Medical Malpractice

Steps to Take if You Believe You Are a Victim of Medical Malpractice in Illinois

A person who has experienced physical harm due to the carelessness of a healthcare provider in Illinois can hold them accountable by filing an Illinois medical malpractice lawsuit. However, most people have no idea about how to initiate such a suit or even whether they have viable grounds to do so. Our goal is to show you the proper steps to follow when filing a medical malpractice claim in Illinois.

1. Determining that Medical Care Resulted in an Injury

Many times, it’s immediately obvious if a person has been injured due to medical care they received. At other times, the injury only becomes evident later. In Illinois the state set up deadlines by which you must file a medical malpractice claim. Normally, this is two years from the time the injured finds their injury.

2. Consulting with a Knowledgeable Attorney

If you believe you have grounds for a medical malpractice claim, you must consult with a lawyer as quickly as possible. A preliminary consultation will help you determine whether to pursue legal action. Taking this step shortly after discovering your injury can help guarantee filing your case before the deadline hits remains possible.

3. Finding a Medical Expert to Review Your Case

In Illinois, you cannot file a medical malpractice suit unless a medical expert reviews your case and gives an opinion on whether your healthcare provider breached their professional responsibility, causing your injury. A medical malpractice attorney will help you find such an expert.

4. Going through the Process of Discovery and Motions

Discovery involves uncovering the facts, which includes meeting with the other party. The defendant will hire their own expert, whose opinion will probably oppose your expert’s. Both parties will then file Motions regarding various issues. One example of a motion is summary judgment, where one party requests a judge decide the case without going to court.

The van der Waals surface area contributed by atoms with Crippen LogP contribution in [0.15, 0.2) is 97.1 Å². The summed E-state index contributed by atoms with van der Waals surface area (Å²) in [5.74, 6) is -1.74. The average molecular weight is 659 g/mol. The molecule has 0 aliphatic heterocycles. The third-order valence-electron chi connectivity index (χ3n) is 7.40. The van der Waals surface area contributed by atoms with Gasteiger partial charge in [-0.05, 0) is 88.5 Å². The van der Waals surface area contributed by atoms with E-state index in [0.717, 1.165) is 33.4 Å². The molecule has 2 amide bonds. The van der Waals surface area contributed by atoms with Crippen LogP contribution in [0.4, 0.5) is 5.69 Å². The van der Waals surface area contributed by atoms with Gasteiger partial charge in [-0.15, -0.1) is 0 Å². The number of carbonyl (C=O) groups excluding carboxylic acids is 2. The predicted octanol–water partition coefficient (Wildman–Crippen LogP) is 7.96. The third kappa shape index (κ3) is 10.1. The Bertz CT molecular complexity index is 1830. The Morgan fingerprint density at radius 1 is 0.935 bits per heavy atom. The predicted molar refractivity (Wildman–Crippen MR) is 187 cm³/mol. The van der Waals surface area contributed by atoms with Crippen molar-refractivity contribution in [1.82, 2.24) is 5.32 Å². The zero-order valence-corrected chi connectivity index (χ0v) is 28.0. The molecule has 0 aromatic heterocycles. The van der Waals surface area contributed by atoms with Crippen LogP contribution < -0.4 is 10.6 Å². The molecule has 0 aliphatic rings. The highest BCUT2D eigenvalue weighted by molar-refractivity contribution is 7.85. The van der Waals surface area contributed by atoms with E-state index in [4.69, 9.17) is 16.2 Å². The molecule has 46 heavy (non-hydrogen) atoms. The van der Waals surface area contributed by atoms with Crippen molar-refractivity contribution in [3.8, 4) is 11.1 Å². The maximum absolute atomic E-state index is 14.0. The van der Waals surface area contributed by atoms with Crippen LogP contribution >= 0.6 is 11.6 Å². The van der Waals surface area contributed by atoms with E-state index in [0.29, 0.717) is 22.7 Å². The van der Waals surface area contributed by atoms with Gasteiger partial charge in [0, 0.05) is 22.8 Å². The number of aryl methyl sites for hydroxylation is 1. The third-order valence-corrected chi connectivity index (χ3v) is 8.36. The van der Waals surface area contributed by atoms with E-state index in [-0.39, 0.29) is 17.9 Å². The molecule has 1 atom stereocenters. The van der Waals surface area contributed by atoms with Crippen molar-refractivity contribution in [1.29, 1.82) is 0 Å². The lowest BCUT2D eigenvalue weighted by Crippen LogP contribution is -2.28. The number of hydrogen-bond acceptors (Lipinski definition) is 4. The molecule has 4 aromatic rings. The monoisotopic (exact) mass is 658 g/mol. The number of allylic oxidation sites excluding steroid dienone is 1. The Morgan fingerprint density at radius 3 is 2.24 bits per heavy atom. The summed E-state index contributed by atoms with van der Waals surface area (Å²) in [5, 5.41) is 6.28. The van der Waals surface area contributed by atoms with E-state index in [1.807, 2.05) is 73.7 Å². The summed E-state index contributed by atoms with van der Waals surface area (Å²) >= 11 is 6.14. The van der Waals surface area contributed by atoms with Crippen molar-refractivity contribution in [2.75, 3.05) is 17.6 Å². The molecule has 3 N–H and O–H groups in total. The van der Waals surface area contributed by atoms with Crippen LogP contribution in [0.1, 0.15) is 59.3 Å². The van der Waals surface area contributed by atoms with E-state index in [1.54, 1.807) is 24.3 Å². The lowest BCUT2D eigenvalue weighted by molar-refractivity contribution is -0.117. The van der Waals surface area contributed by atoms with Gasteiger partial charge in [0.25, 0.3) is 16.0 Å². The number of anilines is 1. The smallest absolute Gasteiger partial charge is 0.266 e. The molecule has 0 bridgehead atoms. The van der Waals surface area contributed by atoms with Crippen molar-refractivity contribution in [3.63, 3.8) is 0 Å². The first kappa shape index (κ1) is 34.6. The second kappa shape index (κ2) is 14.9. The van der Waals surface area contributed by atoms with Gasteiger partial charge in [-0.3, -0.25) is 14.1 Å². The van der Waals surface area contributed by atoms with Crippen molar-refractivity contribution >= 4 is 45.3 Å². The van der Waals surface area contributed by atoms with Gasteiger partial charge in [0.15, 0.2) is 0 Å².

5. Negotiating a Settlement Out of Court

At any time prior to or throughout trial, the parties may confer and reach an agreement without the aid of a judge or jury. The discussions can be informal between the lawyers for both sides or more formal with a mediator or arbitrator involved.

6. Going to Trial if Necessary

If you cannot reach a settlement, the case will go to trial. After each side presents their case, the jury decides what comes next. If one side is unsatisfied with the verdict, they may appeal. They can file that motion with the judge or the case can go to the appellate courts.

If you believe you are a victim of medical malpractice, contact Grewer Law Group, P.C. today to tell us about your case. With our proven track record of success in medical malpractice claims, we can help you all through the process.

Grewer Law

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